fromdepositor)

except

(selectdistinct customer_name

fromborrower)

  • automatically eliminates duplicates,
  • To retain use EXCEPT ALLin place of EXCEPT
aggregate functions
Aggregate Functions
  • Functions that take a collection (a set or multiset) of values as input and return a single value.
  • SQL has five built-in aggregate functions:

- avg ( [distinct | all] n) – returns average value of n

- min ( [distinct | all] expr) – returns minimum value of expr

- max ( [distinct | all] expr) – returns maximum value of expr

- sum ( [distinct | all] n) – returns total sum of values in expr

-count (* | [distinct | all] expr) - returns # of rows

* - return # of rows including NULL values from relation

distinct - return # of rows eliminating duplicates and NULL values from expr

all - return # of rows including duplicates but no NULL values from expr

  • The input to sum and avg must be a collection of numbers
  • Others can operate on collections of nonnumeric data types, such as strings, as well.
example aggregate function
Example: Aggregate Function

Example: Find the average account balance at the Perryridge branch.

selectavg (balance)

from account [as average]

wherebranch_name = ‘Perryridge’

  • Result will be a relation with a single attribute, containing a single tuple that equals the average account balance at Perryridge
  • Can give a name to the attribute by using the AS clause
group by clause
Group By Clause
  • GROUP BY is used when we are selecting multiple columns from a table (or tables) and at least one arithmetic operator appears in the SELECT statement.
  • When that happens, we need to GROUP BY all the columns except the one(s) operated on by the arithmetic operator
example group by
Example: GROUP BY

Consider the following relation schema:

Store_Information

example group by17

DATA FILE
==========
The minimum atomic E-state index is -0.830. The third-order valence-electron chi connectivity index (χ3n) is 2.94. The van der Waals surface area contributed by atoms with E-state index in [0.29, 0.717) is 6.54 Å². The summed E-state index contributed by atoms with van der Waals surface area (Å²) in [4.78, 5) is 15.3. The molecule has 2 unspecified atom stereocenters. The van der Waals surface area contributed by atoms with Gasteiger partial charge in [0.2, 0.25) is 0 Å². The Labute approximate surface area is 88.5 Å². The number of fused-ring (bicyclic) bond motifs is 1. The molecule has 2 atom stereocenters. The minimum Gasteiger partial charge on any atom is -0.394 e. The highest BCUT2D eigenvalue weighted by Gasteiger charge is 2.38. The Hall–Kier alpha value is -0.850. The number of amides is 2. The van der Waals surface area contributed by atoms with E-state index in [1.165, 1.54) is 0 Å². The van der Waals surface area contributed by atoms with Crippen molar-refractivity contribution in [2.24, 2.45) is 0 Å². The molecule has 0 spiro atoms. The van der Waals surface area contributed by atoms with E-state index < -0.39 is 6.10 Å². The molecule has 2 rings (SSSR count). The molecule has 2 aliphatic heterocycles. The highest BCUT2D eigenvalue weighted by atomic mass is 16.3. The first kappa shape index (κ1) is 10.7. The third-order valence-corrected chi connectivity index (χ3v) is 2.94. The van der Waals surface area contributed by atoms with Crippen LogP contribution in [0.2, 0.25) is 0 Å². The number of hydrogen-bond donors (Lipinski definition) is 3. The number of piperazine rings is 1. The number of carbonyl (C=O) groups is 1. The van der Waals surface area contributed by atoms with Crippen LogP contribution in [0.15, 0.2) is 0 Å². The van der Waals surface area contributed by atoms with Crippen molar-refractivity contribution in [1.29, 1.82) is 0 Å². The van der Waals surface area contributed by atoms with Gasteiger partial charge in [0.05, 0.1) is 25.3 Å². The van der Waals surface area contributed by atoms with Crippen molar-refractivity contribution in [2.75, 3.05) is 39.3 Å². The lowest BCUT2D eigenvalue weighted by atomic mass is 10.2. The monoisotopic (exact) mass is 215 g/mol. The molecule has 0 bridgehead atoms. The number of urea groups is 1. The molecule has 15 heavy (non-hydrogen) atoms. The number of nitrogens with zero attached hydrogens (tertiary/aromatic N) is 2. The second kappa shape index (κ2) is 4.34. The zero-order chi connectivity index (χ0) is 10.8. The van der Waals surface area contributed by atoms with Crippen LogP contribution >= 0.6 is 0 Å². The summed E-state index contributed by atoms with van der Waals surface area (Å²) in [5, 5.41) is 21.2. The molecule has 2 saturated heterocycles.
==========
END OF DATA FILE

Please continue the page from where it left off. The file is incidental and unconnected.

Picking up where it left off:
Example GROUP BY…

Query: Find the total sales for each store.

Answer:

select Store_name, sum(Sales)

from Store_Information

group by store_name

Result:

having clause
HAVING clause
  • HAVING serves as the WHERE clause for grouped data
  • This condition does not apply to a single tuple; it applies to each group constructed by the group by clause.
example having
Example: HAVING

Query: Find the total sales for each store that has a total sale greater than $1500.

Answer:

select Store_name, sum(Sales)

from Store_Information

group by store_name

having sum(Sales) > 1500

Result:

null values
Null Values
  • SQL allows the use of null values to indicate absence of information about the value of an attribute.
  • We can use the special keyword nullin a predicate to test for a null value
examples null values
Examples: Null Values

Query: Find all loan numbers that appear in the loan relation with null values for amount.

Answer:

select loan_number

from loan

where amountis null

Query: Find all loan numbers that appear in the loan relation that do not have null values for amount.

Answer:

select loan_number

from loan

where amountis not null

references
References
  • Database System Concepts, 5th

edition, Silberschatz, Korth, Sudarshan

  • http://www.nd.edu/~pmiller/capp_sql/sql_group_functions.ppt
  • http://databases.about.com/od/sql/l/aaaggregate2.htm